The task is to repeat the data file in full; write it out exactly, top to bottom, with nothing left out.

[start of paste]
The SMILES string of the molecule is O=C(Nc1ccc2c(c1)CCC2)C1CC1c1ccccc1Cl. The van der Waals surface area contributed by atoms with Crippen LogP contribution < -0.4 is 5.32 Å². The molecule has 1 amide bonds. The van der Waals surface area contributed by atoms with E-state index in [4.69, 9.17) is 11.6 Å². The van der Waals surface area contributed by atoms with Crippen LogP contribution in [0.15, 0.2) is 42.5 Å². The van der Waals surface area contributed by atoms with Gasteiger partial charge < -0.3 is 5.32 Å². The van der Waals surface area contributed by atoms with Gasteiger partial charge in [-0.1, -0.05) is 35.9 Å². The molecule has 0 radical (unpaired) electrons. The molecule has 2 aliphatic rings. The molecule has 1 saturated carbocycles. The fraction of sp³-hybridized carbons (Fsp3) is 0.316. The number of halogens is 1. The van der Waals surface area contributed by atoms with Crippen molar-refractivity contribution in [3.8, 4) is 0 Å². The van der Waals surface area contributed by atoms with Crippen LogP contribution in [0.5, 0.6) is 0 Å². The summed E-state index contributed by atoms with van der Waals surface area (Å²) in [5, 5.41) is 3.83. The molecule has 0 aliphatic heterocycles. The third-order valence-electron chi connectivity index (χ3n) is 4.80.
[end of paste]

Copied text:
The SMILES string of the molecule is O=C(Nc1ccc2c(c1)CCC2)C1CC1c1ccccc1Cl. The van der Waals surface area contributed by atoms with Crippen LogP contribution < -0.4 is 5.32 Å². The molecule has 1 amide bonds. The van der Waals surface area contributed by atoms with E-state index in [4.69, 9.17) is 11.6 Å². The van der Waals surface area contributed by atoms with Crippen LogP contribution in [0.15, 0.2) is 42.5 Å². The van der Waals surface area contributed by atoms with Gasteiger partial charge < -0.3 is 5.32 Å². The van der Waals surface area contributed by atoms with Gasteiger partial charge in [-0.1, -0.05) is 35.9 Å². The molecule has 0 radical (unpaired) electrons. The molecule has 2 aliphatic rings. The molecule has 1 saturated carbocycles. The fraction of sp³-hybridized carbons (Fsp3) is 0.316. The number of halogens is 1. The van der Waals surface area contributed by atoms with Crippen molar-refractivity contribution in [3.8, 4) is 0 Å². The van der Waals surface area contributed by atoms with Crippen LogP contribution in [0.5, 0.6) is 0 Å². The summed E-state index contributed by atoms with van der Waals surface area (Å²) in [5, 5.41) is 3.83. The molecule has 0 aliphatic heterocycles. The third-order valence-electron chi connectivity index (χ3n) is 4.80.